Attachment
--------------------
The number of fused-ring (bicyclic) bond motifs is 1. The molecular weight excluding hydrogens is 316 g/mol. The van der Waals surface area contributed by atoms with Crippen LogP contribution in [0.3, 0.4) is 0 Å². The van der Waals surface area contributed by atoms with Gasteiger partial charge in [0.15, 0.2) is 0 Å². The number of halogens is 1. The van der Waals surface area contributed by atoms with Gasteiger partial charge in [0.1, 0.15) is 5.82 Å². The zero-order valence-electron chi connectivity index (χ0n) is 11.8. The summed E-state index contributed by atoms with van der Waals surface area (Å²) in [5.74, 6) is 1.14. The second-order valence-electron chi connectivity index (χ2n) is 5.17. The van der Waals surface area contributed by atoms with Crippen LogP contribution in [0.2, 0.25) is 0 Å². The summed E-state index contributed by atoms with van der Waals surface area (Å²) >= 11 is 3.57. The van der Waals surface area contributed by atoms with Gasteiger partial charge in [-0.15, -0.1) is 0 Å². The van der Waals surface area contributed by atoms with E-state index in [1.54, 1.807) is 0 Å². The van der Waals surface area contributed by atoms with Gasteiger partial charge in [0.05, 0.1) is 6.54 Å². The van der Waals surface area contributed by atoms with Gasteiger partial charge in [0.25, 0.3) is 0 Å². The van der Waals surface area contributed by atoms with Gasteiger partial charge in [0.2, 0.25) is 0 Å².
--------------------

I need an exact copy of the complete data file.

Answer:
The number of fused-ring (bicyclic) bond motifs is 1. The molecular weight excluding hydrogens is 316 g/mol. The van der Waals surface area contributed by atoms with Crippen LogP contribution in [0.3, 0.4) is 0 Å². The van der Waals surface area contributed by atoms with Gasteiger partial charge in [0.15, 0.2) is 0 Å². The number of halogens is 1. The van der Waals surface area contributed by atoms with Gasteiger partial charge in [0.1, 0.15) is 5.82 Å². The zero-order valence-electron chi connectivity index (χ0n) is 11.8. The summed E-state index contributed by atoms with van der Waals surface area (Å²) in [5.74, 6) is 1.14. The second-order valence-electron chi connectivity index (χ2n) is 5.17. The van der Waals surface area contributed by atoms with Crippen LogP contribution in [0.2, 0.25) is 0 Å². The summed E-state index contributed by atoms with van der Waals surface area (Å²) >= 11 is 3.57. The van der Waals surface area contributed by atoms with Gasteiger partial charge in [-0.15, -0.1) is 0 Å². The van der Waals surface area contributed by atoms with E-state index in [1.54, 1.807) is 0 Å². The van der Waals surface area contributed by atoms with Gasteiger partial charge in [0.05, 0.1) is 6.54 Å². The van der Waals surface area contributed by atoms with Gasteiger partial charge in [0.25, 0.3) is 0 Å². The van der Waals surface area contributed by atoms with Gasteiger partial charge in [0.2, 0.25) is 0 Å².